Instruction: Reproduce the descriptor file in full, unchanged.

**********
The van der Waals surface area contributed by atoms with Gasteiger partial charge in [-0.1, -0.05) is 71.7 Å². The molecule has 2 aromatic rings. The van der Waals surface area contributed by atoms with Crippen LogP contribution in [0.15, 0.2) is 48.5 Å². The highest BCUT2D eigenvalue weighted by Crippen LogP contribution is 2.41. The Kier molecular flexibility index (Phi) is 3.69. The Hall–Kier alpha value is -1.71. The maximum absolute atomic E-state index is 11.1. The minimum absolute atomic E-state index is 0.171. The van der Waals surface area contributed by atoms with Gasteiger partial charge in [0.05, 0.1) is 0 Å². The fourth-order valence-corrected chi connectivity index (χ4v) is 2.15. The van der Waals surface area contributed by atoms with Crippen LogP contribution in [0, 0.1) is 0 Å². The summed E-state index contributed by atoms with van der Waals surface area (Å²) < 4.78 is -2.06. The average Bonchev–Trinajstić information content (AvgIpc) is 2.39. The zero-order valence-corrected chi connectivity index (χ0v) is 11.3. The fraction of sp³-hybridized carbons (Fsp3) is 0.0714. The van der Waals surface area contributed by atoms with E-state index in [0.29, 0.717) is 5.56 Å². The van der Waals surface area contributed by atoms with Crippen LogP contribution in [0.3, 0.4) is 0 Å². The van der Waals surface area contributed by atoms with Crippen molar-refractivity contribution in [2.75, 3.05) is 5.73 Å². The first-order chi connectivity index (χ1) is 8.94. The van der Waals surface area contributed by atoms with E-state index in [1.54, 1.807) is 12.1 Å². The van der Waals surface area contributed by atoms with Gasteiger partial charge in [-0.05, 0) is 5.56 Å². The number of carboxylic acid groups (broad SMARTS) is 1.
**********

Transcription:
The van der Waals surface area contributed by atoms with Gasteiger partial charge in [-0.1, -0.05) is 71.7 Å². The molecule has 2 aromatic rings. The van der Waals surface area contributed by atoms with Crippen LogP contribution in [0.15, 0.2) is 48.5 Å². The highest BCUT2D eigenvalue weighted by Crippen LogP contribution is 2.41. The Kier molecular flexibility index (Phi) is 3.69. The Hall–Kier alpha value is -1.71. The maximum absolute atomic E-state index is 11.1. The minimum absolute atomic E-state index is 0.171. The van der Waals surface area contributed by atoms with Gasteiger partial charge in [0.05, 0.1) is 0 Å². The fourth-order valence-corrected chi connectivity index (χ4v) is 2.15. The van der Waals surface area contributed by atoms with Crippen LogP contribution in [0, 0.1) is 0 Å². The summed E-state index contributed by atoms with van der Waals surface area (Å²) < 4.78 is -2.06. The average Bonchev–Trinajstić information content (AvgIpc) is 2.39. The zero-order valence-corrected chi connectivity index (χ0v) is 11.3. The fraction of sp³-hybridized carbons (Fsp3) is 0.0714. The van der Waals surface area contributed by atoms with E-state index in [0.29, 0.717) is 5.56 Å². The van der Waals surface area contributed by atoms with Crippen LogP contribution in [0.3, 0.4) is 0 Å². The van der Waals surface area contributed by atoms with Crippen molar-refractivity contribution in [2.75, 3.05) is 5.73 Å². The first-order chi connectivity index (χ1) is 8.94. The van der Waals surface area contributed by atoms with E-state index in [1.54, 1.807) is 12.1 Å². The van der Waals surface area contributed by atoms with Gasteiger partial charge in [-0.05, 0) is 5.56 Å². The number of carboxylic acid groups (broad SMARTS) is 1.